By Bob Friel
One of the largest marine wildlife disease epidemics ever known to science —Sea Star Wasting Disease (SSWD)—has not spared the Salish Sea. While the most visible effect of the epidemic so far has been the loss of thousands of ochre stars, the Crayola-colored shallow-water species that turn our tide pools into works of purple and orange art, SeaDoc has discovered that great ecological damage is happening in deeper water too.
Drawing on data from more than 8,000 REEF (Reef Environmental Education Foundation) surveys by trained scuba diving citizen scientists along with precise transect studies completed by certified scientific divers, we found that SSWD has decimated populations of the once abundant sunflower sea stars to the point they’re considered virtually extirpated throughout our inland sea.
The Salish Sea hosts a great galaxy of sea stars encompassing a remarkably diverse collection of species. Among those, the sunflower (Pycnopodia helianthoides) holds a special place. Familiar to crabbers who often found them stuffed inside their pots eating their bait, and to divers who commonly swam over bottoms literally crawling with them, before the epidemic began in 2013, sunflowers were the most abundant sea star found below the low-tide mark.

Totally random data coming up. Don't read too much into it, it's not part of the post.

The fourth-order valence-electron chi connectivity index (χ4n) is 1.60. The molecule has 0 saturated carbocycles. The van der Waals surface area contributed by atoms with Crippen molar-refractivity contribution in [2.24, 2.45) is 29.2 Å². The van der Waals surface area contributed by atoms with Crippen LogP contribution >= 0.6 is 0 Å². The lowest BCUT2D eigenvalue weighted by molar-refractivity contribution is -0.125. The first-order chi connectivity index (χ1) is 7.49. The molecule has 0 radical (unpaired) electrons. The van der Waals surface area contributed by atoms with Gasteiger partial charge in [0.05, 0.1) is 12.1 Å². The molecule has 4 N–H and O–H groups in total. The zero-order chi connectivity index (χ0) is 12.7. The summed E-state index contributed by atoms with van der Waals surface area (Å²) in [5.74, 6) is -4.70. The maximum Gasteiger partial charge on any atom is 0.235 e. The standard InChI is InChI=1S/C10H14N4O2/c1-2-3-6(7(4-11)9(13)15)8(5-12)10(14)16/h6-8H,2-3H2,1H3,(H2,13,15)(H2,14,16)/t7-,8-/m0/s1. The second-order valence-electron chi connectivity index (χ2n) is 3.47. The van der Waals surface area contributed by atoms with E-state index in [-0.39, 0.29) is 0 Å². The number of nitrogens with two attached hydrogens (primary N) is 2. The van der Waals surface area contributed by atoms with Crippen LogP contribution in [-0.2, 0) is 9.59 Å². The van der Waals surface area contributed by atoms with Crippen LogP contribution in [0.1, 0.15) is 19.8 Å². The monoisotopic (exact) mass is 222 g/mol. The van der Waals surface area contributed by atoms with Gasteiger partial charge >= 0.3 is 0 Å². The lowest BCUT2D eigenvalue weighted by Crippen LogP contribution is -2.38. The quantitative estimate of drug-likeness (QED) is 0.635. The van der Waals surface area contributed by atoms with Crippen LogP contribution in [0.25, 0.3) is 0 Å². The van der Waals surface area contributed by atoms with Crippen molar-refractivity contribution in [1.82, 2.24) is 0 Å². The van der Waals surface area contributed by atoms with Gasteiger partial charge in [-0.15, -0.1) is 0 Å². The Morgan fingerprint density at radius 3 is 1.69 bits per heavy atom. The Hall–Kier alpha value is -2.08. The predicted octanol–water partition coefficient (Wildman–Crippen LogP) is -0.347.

The majority of our sea stars are predators, but the sunflower is a carnivore on a whole other level of dominance. Huge, relatively fast, and with three octopuses’ worth of hydraulic-powered arms, it’s the sucker-footed Starasaurus rex of the subtidal kingdom. While most marine life—as well as drysuited divers—steer well clear of sea urchins and their long, prickly spines, the sunflower stars gobble them like candy and then spit out the spiky bits. It’s the loss of such a voracious urchin-eater that’s particularly disturbing when we consider SSWD’s effects on our local ecosystem.
Herbivorous urchins graze on algae. A previous marine epidemic that killed off urchin populations in Florida and the Caribbean allowed algae to overgrow corals and severely damage tropical reefs. In our temperate waters, the concern is the reverse happening: with fewer sea star predators around, the urchin numbers can explode like underwater locusts and decimate the algae, mowing down our vital kelp forests, leaving behind what are known as urchin barrens.
With kelp such a crucial source of food and habitat for so many other creatures, the worry is that the loss of sunflower sea stars, which we’ve learned are particularly susceptible to SSWD, could start a trophic cascade that negatively alters the Salish Sea ecosystem.
SeaDoc and our partners remain on the case as this epidemic continues to affect our waters. We’re continuing the basic critter-counting science that alerts us to changes in the environment, investigating the virus linked to SSWD, and trying to determine whether other environmental factors played a part in the outbreak. If it turns out that intervention is necessary, we’ll be there to provide the science critical to inform the decision-making.